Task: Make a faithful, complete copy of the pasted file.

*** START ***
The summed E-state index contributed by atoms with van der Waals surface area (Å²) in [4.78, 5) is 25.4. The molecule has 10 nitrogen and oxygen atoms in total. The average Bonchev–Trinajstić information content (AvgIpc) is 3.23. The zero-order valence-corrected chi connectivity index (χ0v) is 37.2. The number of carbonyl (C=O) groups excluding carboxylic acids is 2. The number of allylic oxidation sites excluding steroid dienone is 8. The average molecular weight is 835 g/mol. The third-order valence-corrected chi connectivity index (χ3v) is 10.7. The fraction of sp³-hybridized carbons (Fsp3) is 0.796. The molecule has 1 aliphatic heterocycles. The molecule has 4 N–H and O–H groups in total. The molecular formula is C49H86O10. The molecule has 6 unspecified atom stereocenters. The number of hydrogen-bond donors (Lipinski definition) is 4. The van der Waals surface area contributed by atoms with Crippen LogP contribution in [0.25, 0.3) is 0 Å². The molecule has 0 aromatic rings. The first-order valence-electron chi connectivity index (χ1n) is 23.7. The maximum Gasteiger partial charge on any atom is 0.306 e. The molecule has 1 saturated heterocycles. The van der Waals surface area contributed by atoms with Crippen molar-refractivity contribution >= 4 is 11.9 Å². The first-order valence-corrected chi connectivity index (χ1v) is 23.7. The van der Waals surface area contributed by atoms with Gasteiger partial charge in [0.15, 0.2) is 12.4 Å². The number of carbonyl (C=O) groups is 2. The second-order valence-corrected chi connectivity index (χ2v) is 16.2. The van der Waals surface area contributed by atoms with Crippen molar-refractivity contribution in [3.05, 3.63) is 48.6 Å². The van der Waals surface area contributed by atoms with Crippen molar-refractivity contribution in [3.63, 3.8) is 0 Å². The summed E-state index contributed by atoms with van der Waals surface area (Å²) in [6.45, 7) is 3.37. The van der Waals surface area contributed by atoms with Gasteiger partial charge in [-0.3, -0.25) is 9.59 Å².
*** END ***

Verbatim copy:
The summed E-state index contributed by atoms with van der Waals surface area (Å²) in [4.78, 5) is 25.4. The molecule has 10 nitrogen and oxygen atoms in total. The average Bonchev–Trinajstić information content (AvgIpc) is 3.23. The zero-order valence-corrected chi connectivity index (χ0v) is 37.2. The number of carbonyl (C=O) groups excluding carboxylic acids is 2. The number of allylic oxidation sites excluding steroid dienone is 8. The average molecular weight is 835 g/mol. The third-order valence-corrected chi connectivity index (χ3v) is 10.7. The fraction of sp³-hybridized carbons (Fsp3) is 0.796. The molecule has 1 aliphatic heterocycles. The molecule has 4 N–H and O–H groups in total. The molecular formula is C49H86O10. The molecule has 6 unspecified atom stereocenters. The number of hydrogen-bond donors (Lipinski definition) is 4. The van der Waals surface area contributed by atoms with Crippen LogP contribution in [0.25, 0.3) is 0 Å². The molecule has 0 aromatic rings. The first-order valence-electron chi connectivity index (χ1n) is 23.7. The maximum Gasteiger partial charge on any atom is 0.306 e. The molecule has 1 saturated heterocycles. The van der Waals surface area contributed by atoms with Crippen molar-refractivity contribution >= 4 is 11.9 Å². The first-order valence-corrected chi connectivity index (χ1v) is 23.7. The van der Waals surface area contributed by atoms with Gasteiger partial charge in [0.15, 0.2) is 12.4 Å². The number of carbonyl (C=O) groups is 2. The second-order valence-corrected chi connectivity index (χ2v) is 16.2. The van der Waals surface area contributed by atoms with Crippen molar-refractivity contribution in [3.05, 3.63) is 48.6 Å². The van der Waals surface area contributed by atoms with Crippen molar-refractivity contribution in [3.63, 3.8) is 0 Å². The summed E-state index contributed by atoms with van der Waals surface area (Å²) in [6.45, 7) is 3.37. The van der Waals surface area contributed by atoms with Gasteiger partial charge in [-0.3, -0.25) is 9.59 Å².